MIAMI.- One by one they pulled their cars up to the training pitch. They killed their engines, but the keys stayed in the ignition. They’d need the car’s battery to keep the headlights burning.
The Bahamas national team had to train for its Concacaf Nations League match against Bonaire, and with electricity not yet restored after Hurricane Dorian hit the country, they’d have to do it by the lights of their cars.
Training during the day was out of the question, with many members of the Bahamas national team still personally involved in relief efforts, but getting flood-lamps lit wasn’t likely either.
“Those moments were very difficult, and it can be frustrating,” Bahamas manager Nesley Jean remembered. “But at the same time, we had a goal we wanted to accomplish. Them cutting the lights was a major problem for us, but we knew more people were suffering. We did what we had to do to get these guys ready.”
Despite the circumstances, Jean and his staff were able to get the team ready for a victory over Bonaire just a week after the storm made landfall. And beyond that, they took the Bahamas from Concacaf League C to League B, earning promotion thanks to an undefeated run in a group that, in addition to Bonaire, included the British Virgin Islands.
“It’s a huge accomplishment for a small nation,” Jean said. “We haven’t been so far in this sport, so for us to make it to this stage for the first time in our lives, it’s a good accomplishment.”
It wasn’t long ago that Jean was on the field for the Baha Boyz, with the familiar veteran of both the grass and beach soccer versions of the game scoring during Nations League qualification. The federation entrusted the 34-year-old to be the head coach for the CNL proper, so Jean set to work putting a squad together, including some of his peers mixed in with an up-and-coming generation of players -- many of whom play at universities in the United States.
Veteran midfielder Happy Hall also split time coaching and playing and remembers bringing some of the younger players through his programs. Previously, Hall said, the Bahamas was tossing out too many inexperienced players, but now is finding the right blend.
“You have just enough of flour and sugar and water and rise to make that perfect cake,” he said. “I think the experience now has brought a sense of composure for the younger guys and also a sense of comfort coming from top Division 1 universities or playing professionally abroad now.”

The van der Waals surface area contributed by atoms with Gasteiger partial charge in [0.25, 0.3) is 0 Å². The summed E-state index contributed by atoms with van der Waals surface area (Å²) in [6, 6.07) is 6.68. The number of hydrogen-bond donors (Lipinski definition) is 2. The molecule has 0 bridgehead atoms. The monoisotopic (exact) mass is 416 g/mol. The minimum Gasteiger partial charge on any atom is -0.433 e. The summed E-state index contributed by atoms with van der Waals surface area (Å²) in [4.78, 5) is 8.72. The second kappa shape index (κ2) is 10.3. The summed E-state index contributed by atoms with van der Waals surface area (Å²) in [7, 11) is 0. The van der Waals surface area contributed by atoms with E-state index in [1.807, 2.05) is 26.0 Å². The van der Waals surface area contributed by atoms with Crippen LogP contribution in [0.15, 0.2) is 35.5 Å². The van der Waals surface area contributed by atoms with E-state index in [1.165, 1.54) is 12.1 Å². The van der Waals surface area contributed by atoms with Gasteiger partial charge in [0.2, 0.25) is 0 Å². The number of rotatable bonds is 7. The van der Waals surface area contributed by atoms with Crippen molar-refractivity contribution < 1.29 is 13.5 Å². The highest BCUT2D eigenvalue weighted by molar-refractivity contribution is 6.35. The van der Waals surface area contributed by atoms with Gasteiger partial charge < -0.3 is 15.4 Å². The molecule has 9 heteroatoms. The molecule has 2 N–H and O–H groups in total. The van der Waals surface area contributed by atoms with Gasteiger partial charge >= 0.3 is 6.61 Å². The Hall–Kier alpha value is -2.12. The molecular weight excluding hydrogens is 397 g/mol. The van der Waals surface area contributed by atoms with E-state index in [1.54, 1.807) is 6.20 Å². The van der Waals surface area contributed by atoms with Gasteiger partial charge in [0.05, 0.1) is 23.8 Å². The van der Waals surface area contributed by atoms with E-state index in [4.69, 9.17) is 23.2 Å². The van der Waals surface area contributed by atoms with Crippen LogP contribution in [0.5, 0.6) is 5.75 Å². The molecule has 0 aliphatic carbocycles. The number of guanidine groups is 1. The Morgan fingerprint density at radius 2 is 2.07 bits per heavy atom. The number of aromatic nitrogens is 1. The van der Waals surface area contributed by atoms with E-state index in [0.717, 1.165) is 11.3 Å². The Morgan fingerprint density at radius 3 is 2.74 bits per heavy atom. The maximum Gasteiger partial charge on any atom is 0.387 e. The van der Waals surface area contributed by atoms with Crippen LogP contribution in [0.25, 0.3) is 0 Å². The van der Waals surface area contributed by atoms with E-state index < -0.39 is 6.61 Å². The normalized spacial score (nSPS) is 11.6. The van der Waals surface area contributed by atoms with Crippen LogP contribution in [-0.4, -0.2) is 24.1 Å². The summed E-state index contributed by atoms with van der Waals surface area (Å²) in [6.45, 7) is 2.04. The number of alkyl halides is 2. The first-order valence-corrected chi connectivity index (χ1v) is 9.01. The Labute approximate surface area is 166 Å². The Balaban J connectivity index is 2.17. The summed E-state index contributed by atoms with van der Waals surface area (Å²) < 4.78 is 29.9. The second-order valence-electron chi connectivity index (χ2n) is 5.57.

Players’ experience off the island also has helped the team find a style of football more in line with modern trends - and one in which its technical superiority often can shine through.
“I would say traditionally the Bahamas has been one of those countries where it’s a classic Caribbean kick and run football, but I think the new coaching staff has come in and really adapt the style of play to keep and move the ball,” said defender Logan Russell, one of the younger members of the team at age 20. “Compared to years past, we keep the ball better now, probe, break teams down. I think that’s been a big improvement now.”
Some of the tactical maturation has come from the senior players working to educate the team’s new faces, but the team also has benefitted from the soccer IQ many of the young players have after growing up with the game.
Still, the leadership provided by Hall, defender Ambry Moss and others who have been involved in previous Bahamas camps has proven invaluable.
“A lot of times I’d have a meeting with the older guys and try to explain exactly what I want,” Jean said. “Most of them played with me and know how I do things, so they try to go help the younger guys to understand that you guys are going to be the next generation, so you guys should look at the older guys and the older guys should lead by example.”
Helping in the aftermath of the tragic hurricane proved to be something players of all ages could rally behind.
“It put a chip on our shoulder. We have something more that we’re playing for. It’s not just sport, we’re playing for the pride of a country,” Russell said. “It gave the country something to rally around and take their minds off of some of the things that have been going on.”
And with Concacaf playing a message at halftime of each Nations League game encouraging fans to support relief efforts and fellow Member Associations sending supplies and other donations, Moss said the team ‘absolutely’ felt brotherhood from the rest of the confederation.
“Whether it’s through social media, whether it’s through funding, you can see people are saying Bahamas Proud,” he said.
While the off-field support surely will continue, other teams in the region will be wary of Bahamas on the field. After winning its group, the Bahamas now have only a two-legged series against French Guyana and a potential tie with Bermuda sitting between it and its first-ever Gold Cup berth.
“We’re trying to rebuild as a nation and I think there’s some symmetry there for us trying to build as a football program,” Hall said. “The last couple years haven’t been the best in terms of ranking worldwide. But we have the capability and ability to rank much higher.
“I think we’ve proven that in League C and hopefully moving forward qualifying in League B we can do something going forward to show the world that we’re not just a tourist destination, we’re also a footballing destination.”